When the Spanish arrived in central Mexico, not only did they encounter people drinking pulque, they learned of the many stories and ritual practices surrounding this exotic drink. Pulque was usually reserved for the priestly and noble classes of Aztec society, but the elderly and pregnant women were also allowed to drink it whenever they wanted due to its supposed powerful and magical properties. On the sacrificial altars throughout the Aztec Empire, priests and victims of future sacrifices were allowed to imbibe. On certain festival days, officials lifted restrictions on drinking pulque, and the general public indulged in drinking this drink. Anyone throughout the empire caught drinking too much pulque and committing obscene acts of drunkenness was subject to the death penalty. After the Spanish conquest, pulque lost its sacred aspect and became more secular. Large haciendas sprang up to meet the demand of the masses, initially started by the Jesuits sometime in the 17th Century. In colonial Mexico through the early Independence period, local governments and the national one generated a great deal of tax revenues from the sale of this drink. Pulque drinking reaching its peak somewhere in the late 19th Century, slowly replaced by beer and other imported alcohol-based drinks. There has been a slight resurgence of pulque drinking in the early 21st Century.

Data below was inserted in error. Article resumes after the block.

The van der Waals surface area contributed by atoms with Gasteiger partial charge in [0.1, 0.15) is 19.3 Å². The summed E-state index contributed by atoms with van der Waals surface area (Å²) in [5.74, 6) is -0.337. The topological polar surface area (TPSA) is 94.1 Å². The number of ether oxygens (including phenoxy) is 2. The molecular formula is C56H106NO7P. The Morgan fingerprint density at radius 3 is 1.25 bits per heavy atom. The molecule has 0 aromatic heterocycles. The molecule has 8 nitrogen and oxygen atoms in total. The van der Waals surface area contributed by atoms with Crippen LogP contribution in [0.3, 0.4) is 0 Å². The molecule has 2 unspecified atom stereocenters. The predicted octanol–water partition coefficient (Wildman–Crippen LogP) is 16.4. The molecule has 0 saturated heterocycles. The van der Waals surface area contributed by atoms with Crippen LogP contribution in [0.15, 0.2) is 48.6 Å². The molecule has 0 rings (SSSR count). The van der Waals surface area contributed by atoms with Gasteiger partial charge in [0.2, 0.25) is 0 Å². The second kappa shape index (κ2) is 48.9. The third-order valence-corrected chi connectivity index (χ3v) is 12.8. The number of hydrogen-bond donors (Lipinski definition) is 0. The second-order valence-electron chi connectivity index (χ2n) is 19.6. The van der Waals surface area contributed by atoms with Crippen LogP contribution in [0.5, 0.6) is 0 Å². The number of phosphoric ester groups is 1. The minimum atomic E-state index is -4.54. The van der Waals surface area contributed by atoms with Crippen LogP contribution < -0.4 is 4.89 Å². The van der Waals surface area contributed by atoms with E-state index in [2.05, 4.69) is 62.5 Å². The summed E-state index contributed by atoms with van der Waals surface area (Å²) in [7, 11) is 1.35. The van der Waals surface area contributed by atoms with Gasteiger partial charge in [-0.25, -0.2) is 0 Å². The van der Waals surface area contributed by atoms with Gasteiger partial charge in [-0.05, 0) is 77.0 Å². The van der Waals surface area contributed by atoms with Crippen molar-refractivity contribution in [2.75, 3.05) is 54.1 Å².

Aficionados who know of its ritual significance often call pulque the “drink of the gods.” Indeed, it is intricately intertwined with the religious beliefs and myths of Mesoamericans dating back thousands of years. Besides the aforementioned mural at the Great Pyramid of Cholula depicting pulque drinkers, some of the earliest representations of pulque drinking in ancient Mexican art come from the city of Teotihuacan. In stone relief carvings dating to about 400 AD at this site, we see masked figures with milky drops falling from their mouths with a background set to maguey leaves. The Zapotecs also had artistic representations of pulque drinking on their monuments dating to about 600 AD. A curious piece of rock art dating to about 900 AD exists near the town of Ixtapantongo in the central Mexican state of México. It features the goddess Mayahuel drinking pulque out of cups in each hand with agave plants all around her. This goddess plays an important role in the story of this popular Mexican drink.